Remembering Behjat Sadr: 'My mother taught me to see the splendour in everything'
Mitra Goberville, daughter of the Iranian artist, is determined to keep the legacy of her ‘fearless’ mother alive, she tells Myrna Ayad. This first-person account is based on their interview
My mother woke up every day wanting to do a hundred things. I can still hear her calling me enthusiastically: “Kako. Kako.” My father named me Kakooti, after a mountainous mint leaf used in doogh, the Iranian yoghurt drink. But when my mother went to apply for my passport, she was told that in Armenian, Kakooti was a rude word. So I was renamed Mitra, but everyone still calls me Kakooti.
My mother was always happy. She would point out beautiful things, whether it was in nature, paintings or architecture. She taught me how to see the splendour in everything. She was also very determined, and always wanted to be free. She did not believe in religion or politics; she only believed in her art. She fought all her life for her ideas and what is just. I don’t know what kept her going. She had an amazing energy that I do not have.
Between 1948 to 1954 she studied painting at the Faculty of Fine Arts at the University of Tehran, and to earn money, she taught art at a secondary school. She applied for a scholarship in Paris, but found out that someone related to someone important took her place. She was furious and stormed into the grant office. She always argued until she got what she wanted and, a year later, she got a scholarship to study at the Rome Academy.
It was in Italy where she met Iranian poet Forough Farrokhzad, exhibited at the Venice Biennale and graduated from the Academy of Fine Arts in Naples. Some galleries wanted to represent her and once, a “Mr Fellini” wanted to buy her work, but changed his mind when he realised she did not know he was the famous Italian film director Federico Fellini.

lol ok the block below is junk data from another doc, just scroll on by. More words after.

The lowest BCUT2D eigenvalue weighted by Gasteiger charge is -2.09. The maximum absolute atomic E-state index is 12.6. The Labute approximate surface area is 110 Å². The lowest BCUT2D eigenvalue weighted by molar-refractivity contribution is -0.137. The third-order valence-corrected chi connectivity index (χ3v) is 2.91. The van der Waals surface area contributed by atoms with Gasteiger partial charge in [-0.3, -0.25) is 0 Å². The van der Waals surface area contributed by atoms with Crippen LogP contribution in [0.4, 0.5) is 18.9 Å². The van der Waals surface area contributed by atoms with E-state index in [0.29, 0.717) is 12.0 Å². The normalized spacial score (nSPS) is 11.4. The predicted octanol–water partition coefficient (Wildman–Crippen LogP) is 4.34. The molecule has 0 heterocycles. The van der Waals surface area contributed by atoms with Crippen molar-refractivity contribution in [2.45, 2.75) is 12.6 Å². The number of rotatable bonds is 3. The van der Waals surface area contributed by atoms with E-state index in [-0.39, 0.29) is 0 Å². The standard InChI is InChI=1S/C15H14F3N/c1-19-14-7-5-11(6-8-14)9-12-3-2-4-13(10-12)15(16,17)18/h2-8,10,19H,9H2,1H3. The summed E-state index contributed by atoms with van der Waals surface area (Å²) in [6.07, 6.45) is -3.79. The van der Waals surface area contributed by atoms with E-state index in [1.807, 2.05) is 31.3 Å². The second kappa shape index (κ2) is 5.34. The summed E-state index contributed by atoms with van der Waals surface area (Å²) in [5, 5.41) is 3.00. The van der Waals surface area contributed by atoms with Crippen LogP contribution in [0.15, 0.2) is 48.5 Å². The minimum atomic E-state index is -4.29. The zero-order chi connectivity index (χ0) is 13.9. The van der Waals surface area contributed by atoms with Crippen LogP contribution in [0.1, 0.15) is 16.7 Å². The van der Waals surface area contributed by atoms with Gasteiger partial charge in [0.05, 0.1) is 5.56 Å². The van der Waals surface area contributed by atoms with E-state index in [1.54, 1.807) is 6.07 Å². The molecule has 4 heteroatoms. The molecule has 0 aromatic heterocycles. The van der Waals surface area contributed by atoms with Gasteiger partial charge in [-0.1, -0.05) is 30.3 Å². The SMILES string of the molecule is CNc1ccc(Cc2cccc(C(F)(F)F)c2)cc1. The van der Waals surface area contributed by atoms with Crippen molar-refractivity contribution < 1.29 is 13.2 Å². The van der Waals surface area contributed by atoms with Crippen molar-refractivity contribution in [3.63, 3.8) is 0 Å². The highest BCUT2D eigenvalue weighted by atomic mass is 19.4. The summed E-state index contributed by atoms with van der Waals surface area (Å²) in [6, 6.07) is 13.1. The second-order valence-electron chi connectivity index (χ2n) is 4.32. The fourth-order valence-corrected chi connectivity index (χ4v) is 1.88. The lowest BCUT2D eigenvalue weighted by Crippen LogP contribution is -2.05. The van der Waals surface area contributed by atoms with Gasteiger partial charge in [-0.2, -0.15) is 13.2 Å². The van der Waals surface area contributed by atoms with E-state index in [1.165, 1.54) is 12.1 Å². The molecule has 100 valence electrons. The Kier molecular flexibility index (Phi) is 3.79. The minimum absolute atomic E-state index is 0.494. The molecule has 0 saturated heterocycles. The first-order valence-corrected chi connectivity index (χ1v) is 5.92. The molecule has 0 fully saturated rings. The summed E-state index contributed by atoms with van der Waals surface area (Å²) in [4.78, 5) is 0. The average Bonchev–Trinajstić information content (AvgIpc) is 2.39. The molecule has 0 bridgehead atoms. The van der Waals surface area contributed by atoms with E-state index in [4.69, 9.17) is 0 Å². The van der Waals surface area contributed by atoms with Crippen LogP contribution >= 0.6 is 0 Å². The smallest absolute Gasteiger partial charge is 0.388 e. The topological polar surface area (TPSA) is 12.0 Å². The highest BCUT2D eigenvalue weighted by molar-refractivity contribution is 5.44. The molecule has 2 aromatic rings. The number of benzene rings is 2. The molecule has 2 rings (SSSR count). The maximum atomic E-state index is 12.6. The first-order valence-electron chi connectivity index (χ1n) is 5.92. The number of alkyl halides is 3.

Italy was also where my mother met my father, Iranian composer Morteza Hannaneh. They married in 1958, and a year later, she was offered a professorship at the University of Tehran. French gallerist Denise Rene told my mother not to go back, to stay in Italy where she would be famous. “No thanks,” my mother said, and my parents returned to Iran. I was born in 1964, and a year later, my father left her. She took care of me by herself.
Things were changing quickly in Iran; the country was being modernised. We went to the movies and to her beloved Caspian Sea, where she had a house. It was an open society; we had parties and watched American TV. She wore short skirts, which my grandmother would get mad at her for. Iran was, and still is, so beautiful.
She was very, very tender, and gave me a lot of love, time and support. She was hands-on, especially in my teens. She had a fire in her, always curious, wanting to see more, do more. We did a lot together and travelled a lot, sometimes with her students. It was fun, but also strange to grow up with an artist. I wanted to eat at a table as a family and was jealous of friends who had parents. I did not have the mum who baked cakes and made good things to eat. It was a very bohemian life, with our house always full of artists, actors and poets.